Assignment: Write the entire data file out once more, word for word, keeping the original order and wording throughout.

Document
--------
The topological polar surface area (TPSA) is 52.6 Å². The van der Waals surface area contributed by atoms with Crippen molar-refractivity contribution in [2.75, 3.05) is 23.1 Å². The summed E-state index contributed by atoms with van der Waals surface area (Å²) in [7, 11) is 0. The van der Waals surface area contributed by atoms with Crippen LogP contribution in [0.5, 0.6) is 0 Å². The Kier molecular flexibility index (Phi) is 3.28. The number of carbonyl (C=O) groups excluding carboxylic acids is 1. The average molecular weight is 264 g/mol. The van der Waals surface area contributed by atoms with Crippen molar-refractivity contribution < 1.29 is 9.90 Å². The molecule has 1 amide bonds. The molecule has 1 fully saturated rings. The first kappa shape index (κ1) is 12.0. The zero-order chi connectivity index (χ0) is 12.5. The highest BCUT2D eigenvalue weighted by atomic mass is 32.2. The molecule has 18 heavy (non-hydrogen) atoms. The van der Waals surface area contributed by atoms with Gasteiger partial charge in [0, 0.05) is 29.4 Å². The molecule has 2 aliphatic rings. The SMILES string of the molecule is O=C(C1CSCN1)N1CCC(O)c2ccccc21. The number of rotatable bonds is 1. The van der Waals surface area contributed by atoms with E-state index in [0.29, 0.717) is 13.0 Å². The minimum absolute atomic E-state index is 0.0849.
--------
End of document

The topological polar surface area (TPSA) is 52.6 Å². The van der Waals surface area contributed by atoms with Crippen molar-refractivity contribution in [2.75, 3.05) is 23.1 Å². The summed E-state index contributed by atoms with van der Waals surface area (Å²) in [7, 11) is 0. The van der Waals surface area contributed by atoms with Crippen LogP contribution in [0.5, 0.6) is 0 Å². The Kier molecular flexibility index (Phi) is 3.28. The number of carbonyl (C=O) groups excluding carboxylic acids is 1. The average molecular weight is 264 g/mol. The van der Waals surface area contributed by atoms with Crippen molar-refractivity contribution < 1.29 is 9.90 Å². The molecule has 1 amide bonds. The molecule has 1 fully saturated rings. The first kappa shape index (κ1) is 12.0. The zero-order chi connectivity index (χ0) is 12.5. The highest BCUT2D eigenvalue weighted by atomic mass is 32.2. The molecule has 18 heavy (non-hydrogen) atoms. The van der Waals surface area contributed by atoms with Gasteiger partial charge in [0, 0.05) is 29.4 Å². The molecule has 2 aliphatic rings. The SMILES string of the molecule is O=C(C1CSCN1)N1CCC(O)c2ccccc21. The number of rotatable bonds is 1. The van der Waals surface area contributed by atoms with E-state index in [0.29, 0.717) is 13.0 Å². The minimum absolute atomic E-state index is 0.0849.